# Find a Quarter of a Shape, Quantity or Length

In this worksheet, students will need to find a quarter in a variety of ways - a quarter of a shape, a length, and an amount

Key stage:  KS 1

Curriculum topic:   Number: Fractions

Curriculum subtopic:   Recognise Halves and Quarters

Difficulty level:

#### Worksheet Overview

In this activity, we will be solving different problems for finding a quarter.

Below, are examples to show all the types of questions that may come up.

1. Finding a quarter of a shape

Here we have a selection of shapes. Which of the shapes have been split into quarters?

To answer this we must remember what it means to make quarters.

Splitting something into quarters is when something is shared into four equal parts. To find which shapes have been split into quarters, we need to look for which shapes have been split into four parts that are exactly the same size. To be equal they must be exactly the same.

Let's look at each shape:

A:  Let's start by counting how many parts there are - there are four. Are they all the same size? Yes they are, they are equal, so this square has been split into quarters.

B: This circle is the same - it has been split into four parts which are all the same size, so it has been split into quarters.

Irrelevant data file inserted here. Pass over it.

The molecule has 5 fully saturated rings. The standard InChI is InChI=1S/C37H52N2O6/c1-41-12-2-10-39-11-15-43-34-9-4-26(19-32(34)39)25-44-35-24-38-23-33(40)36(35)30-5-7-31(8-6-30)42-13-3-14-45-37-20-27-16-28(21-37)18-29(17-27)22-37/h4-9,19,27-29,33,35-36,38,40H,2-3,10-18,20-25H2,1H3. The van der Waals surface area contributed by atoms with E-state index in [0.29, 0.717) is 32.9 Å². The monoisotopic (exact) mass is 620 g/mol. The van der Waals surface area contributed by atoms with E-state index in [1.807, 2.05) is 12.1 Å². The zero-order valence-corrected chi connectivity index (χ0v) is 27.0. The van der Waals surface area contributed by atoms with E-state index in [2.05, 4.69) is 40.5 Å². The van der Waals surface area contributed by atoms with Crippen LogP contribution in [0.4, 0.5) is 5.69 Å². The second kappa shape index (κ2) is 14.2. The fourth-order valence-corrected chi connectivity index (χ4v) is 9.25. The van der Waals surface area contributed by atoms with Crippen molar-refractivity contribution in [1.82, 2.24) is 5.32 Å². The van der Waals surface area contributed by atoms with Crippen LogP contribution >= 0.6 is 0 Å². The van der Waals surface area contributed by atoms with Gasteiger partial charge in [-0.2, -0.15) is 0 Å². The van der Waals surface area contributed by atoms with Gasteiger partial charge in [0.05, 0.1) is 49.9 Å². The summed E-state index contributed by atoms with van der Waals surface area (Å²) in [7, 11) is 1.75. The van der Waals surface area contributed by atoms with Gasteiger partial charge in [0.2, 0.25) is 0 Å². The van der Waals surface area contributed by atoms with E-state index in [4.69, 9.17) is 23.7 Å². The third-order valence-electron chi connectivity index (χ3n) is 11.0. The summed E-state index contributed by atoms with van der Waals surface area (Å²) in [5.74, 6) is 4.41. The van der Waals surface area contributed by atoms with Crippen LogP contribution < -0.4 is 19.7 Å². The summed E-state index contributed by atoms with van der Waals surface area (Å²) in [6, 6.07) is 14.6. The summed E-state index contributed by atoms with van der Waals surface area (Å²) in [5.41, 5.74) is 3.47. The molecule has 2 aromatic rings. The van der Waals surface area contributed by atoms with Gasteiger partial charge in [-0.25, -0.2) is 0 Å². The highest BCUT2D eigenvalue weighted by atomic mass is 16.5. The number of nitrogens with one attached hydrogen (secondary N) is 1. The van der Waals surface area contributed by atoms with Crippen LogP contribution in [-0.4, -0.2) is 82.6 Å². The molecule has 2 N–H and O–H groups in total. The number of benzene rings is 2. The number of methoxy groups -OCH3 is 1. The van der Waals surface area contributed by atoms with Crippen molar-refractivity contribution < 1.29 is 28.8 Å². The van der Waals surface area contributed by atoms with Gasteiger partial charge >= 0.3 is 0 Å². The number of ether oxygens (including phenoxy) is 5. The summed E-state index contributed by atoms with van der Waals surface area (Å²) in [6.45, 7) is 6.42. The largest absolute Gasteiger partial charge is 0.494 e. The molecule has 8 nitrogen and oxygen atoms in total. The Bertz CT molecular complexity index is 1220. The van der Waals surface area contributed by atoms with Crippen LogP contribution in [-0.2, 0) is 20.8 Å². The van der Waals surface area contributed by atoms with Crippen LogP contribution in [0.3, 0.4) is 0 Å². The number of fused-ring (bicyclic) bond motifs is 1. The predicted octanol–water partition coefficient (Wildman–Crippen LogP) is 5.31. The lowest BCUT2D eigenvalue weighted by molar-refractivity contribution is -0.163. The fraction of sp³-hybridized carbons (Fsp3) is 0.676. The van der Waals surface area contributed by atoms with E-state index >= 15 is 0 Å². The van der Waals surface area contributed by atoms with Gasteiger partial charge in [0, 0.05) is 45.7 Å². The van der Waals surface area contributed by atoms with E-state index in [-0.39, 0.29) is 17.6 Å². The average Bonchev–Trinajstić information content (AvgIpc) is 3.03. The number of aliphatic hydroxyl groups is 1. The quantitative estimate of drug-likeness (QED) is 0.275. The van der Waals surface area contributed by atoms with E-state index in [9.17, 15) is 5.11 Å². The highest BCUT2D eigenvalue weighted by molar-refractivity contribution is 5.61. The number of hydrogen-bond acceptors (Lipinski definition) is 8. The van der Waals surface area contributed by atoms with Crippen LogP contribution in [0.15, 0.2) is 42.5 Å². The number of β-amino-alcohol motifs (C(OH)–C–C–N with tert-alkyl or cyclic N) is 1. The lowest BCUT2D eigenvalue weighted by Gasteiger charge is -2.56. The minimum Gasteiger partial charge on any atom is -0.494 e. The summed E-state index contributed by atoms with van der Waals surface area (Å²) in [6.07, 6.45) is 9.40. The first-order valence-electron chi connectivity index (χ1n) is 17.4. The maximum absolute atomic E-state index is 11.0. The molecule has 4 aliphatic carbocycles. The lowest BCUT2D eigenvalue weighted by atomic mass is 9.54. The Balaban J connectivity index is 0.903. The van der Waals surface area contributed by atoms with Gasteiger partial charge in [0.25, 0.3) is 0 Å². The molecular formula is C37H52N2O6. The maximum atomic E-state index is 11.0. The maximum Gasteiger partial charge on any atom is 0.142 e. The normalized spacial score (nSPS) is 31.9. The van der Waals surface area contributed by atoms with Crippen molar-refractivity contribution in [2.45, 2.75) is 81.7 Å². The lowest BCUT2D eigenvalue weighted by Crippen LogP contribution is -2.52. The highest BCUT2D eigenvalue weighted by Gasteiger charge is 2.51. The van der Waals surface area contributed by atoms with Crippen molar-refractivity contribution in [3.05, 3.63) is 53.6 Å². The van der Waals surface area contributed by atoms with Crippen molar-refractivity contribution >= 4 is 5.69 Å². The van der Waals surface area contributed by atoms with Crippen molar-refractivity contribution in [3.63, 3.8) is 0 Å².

C: This rectangle has been split into equal parts but into three parts, not four! So this has not been split into quarters.

D: This pentagon has been split into four parts but they are two different sizes, so it is not quartered.

E: This is a funny one, isn't it? If we count the parts we can see there are four parts, and yes they are equal - they are all triangles of the same size, so yes, this is split into quarters.

2. Finding a quarter of a quantity

Here we have 12 penguins.

What is one quarter of 12 penguins?

We know that to find one quarter we have to share the objects into four equal groups, so let's split these penguins into four equal groups!

Now, you cannot move these penguins on the screen, so grab a piece of paper and draw them!

First, draw out 12 penguins, we can just use dots to represent the penguins, like this:

Now draw four circles to share the penguins into and start sharing them out between four groups, crossing off the dots as you go:

Continue doing this until all 12 dots have been crossed off and shared equally between the circles:

To check they have been shared equally, we need to count how many are in each circle.

There are three in each circle.

As this is the same number, we know that they have been shared out equally.

So one quarter will be what is in one of the circles.

This means that a quarter of 12 penguins is three.

3. Finding a quarter of a length

This piece of string has been cut into parts and laid out:

It has been split into quarters.

Is this true or false?

Let's have a look.

In order to be in quarters it must be split into four pieces and all four pieces must be the same size.

If we count, there are four pieces of string and they are exactly the same size.

So, yes, it is true, this string has been cut into quarters!

Shall we have a go at some questions now?

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